Do you have an anonymous employee feedback program for your employees? As 36% of employees work for a company that does not have a feedback program, and 37% said that their workplace either did not have an open-door policy or that it had one in the workplace, but it was not followed.
This does not make it difficult for employees to provide feedback to management. Instead, this sends a message that employees have no voice and management does not want to hear from their employees. And that’s the problem.
Importance of Anonymous Employee Feedback
Whatever form it takes – engagement or heart rate surveys, referral boxes, personal feedback, or email – the ultimate goal of employee feedback is to let the employer know what’s going on in their work culture and where they are making progress. It allows employees to talk about their concerns while actively contributing to the employees’ well-being and work culture.
How can companies start creating a feedback program that helps employees feel involved and share securely? Make it anonymous.
Here are some benefits of anonymous feedback:
1. Anonymity increases feedback
According to a report, 74% of employees would be more willing to give feedback on their company, workload, and culture if the feedback channel were made truly anonymous.
It also means that employees are less likely to provide feedback without access to anonymous channels, and employers may therefore lose important information about their workplace.
2. Anonymity makes employees feel safer when giving feedback
Those who are hesitant to give feedback do so because they have something to lose: they are afraid of revenge, are not believed, or are expelled from the team. This is especially true for minority and entry-level workers who cannot risk losing their jobs. Anonymous feedback in the workplace allows everyone to be on the same level and creates a safer space for feedback.
3. Anonymity increases involvement
When employees are more willing to share their needs and concerns in the workplace, they feel they contribute to their workplace’s culture and future. Gallup reports that the turnover of highly dynamic teams can be up to 59% lower.
In addition, 41% of respondents say they left because they did not feel heard – and retaining employees starts with good involvement.
4. Anonymity can increase detention and reduce costs
When employees feel that they are not being heard, that their feedback is being ignored, or that they are unable to take part in creating a culture in their workplace, they leave – and it is costly to replace a worker. Considering recruitment, hiring, and training, replacing an employee costs an estimated six to nine months of that employee’s salary, SHRM reports.
Offering an anonymous employee feedback tool or method reduces your turnover, but can also be a recruiting tool to attract high-quality talent who knows they feel involved and contribute to the culture.
5. Anonymity shows that you care
Sometimes recognition can be found simply in the offer. For example, offering feedback in various ways, including through anonymous channels, shows that you are paying attention to what your employees want when giving feedback, which pays attention to their needs. And it can do a lot to create a happy and healthy workplace.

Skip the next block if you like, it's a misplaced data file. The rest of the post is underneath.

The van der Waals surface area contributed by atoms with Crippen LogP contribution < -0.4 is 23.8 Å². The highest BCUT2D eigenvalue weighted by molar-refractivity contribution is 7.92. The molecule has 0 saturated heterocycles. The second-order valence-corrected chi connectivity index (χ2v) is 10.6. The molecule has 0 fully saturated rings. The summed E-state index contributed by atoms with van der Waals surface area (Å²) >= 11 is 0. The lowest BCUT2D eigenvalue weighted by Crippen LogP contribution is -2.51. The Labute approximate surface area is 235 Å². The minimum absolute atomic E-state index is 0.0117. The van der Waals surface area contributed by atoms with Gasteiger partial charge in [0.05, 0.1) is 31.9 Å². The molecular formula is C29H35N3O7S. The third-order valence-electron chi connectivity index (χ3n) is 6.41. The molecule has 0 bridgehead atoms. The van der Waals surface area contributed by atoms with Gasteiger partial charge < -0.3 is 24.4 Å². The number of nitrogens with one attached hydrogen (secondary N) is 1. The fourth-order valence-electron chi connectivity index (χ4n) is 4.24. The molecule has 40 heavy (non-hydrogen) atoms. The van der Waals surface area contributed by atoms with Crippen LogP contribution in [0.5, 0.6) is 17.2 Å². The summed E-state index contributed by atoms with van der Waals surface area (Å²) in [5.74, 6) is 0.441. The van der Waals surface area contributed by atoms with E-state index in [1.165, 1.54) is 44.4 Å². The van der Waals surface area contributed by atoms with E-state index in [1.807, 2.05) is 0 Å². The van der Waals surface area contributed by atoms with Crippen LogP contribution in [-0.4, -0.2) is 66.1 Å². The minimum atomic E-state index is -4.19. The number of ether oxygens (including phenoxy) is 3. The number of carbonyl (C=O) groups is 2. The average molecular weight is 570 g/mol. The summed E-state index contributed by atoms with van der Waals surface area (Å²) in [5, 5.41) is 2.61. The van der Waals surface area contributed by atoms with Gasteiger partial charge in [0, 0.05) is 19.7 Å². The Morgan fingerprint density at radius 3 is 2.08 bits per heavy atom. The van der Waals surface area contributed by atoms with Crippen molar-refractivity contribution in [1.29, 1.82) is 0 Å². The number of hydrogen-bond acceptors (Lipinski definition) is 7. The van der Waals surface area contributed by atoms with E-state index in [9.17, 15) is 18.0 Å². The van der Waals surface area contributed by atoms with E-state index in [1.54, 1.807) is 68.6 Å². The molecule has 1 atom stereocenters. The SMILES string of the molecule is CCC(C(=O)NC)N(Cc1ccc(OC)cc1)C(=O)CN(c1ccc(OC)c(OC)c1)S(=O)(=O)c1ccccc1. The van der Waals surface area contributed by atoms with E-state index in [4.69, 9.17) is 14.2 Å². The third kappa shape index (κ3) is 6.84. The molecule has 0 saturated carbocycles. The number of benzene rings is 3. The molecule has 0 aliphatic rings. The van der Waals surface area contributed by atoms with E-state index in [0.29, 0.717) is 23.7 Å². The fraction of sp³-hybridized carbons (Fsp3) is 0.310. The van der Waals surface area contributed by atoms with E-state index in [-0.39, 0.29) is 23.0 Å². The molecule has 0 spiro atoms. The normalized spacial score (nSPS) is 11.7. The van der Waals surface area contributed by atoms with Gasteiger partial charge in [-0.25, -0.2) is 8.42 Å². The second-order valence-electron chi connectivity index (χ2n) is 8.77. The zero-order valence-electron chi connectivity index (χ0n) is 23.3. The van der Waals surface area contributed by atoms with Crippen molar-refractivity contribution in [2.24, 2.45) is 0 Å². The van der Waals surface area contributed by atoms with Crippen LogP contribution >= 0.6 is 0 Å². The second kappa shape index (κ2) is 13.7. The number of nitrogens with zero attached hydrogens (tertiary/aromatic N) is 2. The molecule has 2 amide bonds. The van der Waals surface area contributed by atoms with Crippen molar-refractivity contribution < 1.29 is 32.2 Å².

6. Relieve anxiety
Although anxiety can be classified as a distinct type of dread, it is essential enough to demand special consideration since it inhibits the effectiveness of feedback systems. Anonymity can be a great tool for employees who are unfamiliar with surveys, inquiries, and other forms of feedback. It can help them adjust to these programs in a healthy and productive way.
Similarly, anonymous feedback platforms can provide employers with an important source of new ideas for inherently more introverted employees, which would otherwise remain hidden because the introverted employee is reluctant to share and discuss things in public.
When they are helpful, new ideas are combined with effective implementation, the activity grows, and the whole organization wins.
7. Allow better innovative thinking
Of course, it is not just introverted employees who may be hesitant to share their thoughts and ideas, especially if they may deviate from the norm. As any innovator will tell you, deviating from the status quest is often a key component of progress and innovation itself.
Promoting such progressive thinking is one of the key benefits of designing and implementing an anonymous employee survey, as it can directly lead to business growth if the resulting ideas are effectively implemented.
In other words, when used properly, employee feedback can lead to new, invigorating concepts that can increase an organization’s revenue when used in a way that encourages free thinking and an open mind.
Although providing anonymous reporting to employees is a big step toward creating more responsive and productive feedback, companies still need to address the challenges they face to improve the culture and show feedback is taken seriously.
Companies can also create a feedback culture where this is not only asked in an annual engagement survey, but where large and small feedback is woven into one-on-one, team meetings, and more to normalize its administration and reception.
Receiving comprehensive employee feedback should be a priority and an area for attention and continuous improvement, as it can affect culture, growth, retention, and how much your employees enjoy coming to work daily.
How do you get anonymous feedback from employees? Please share your thoughts in the comments section below.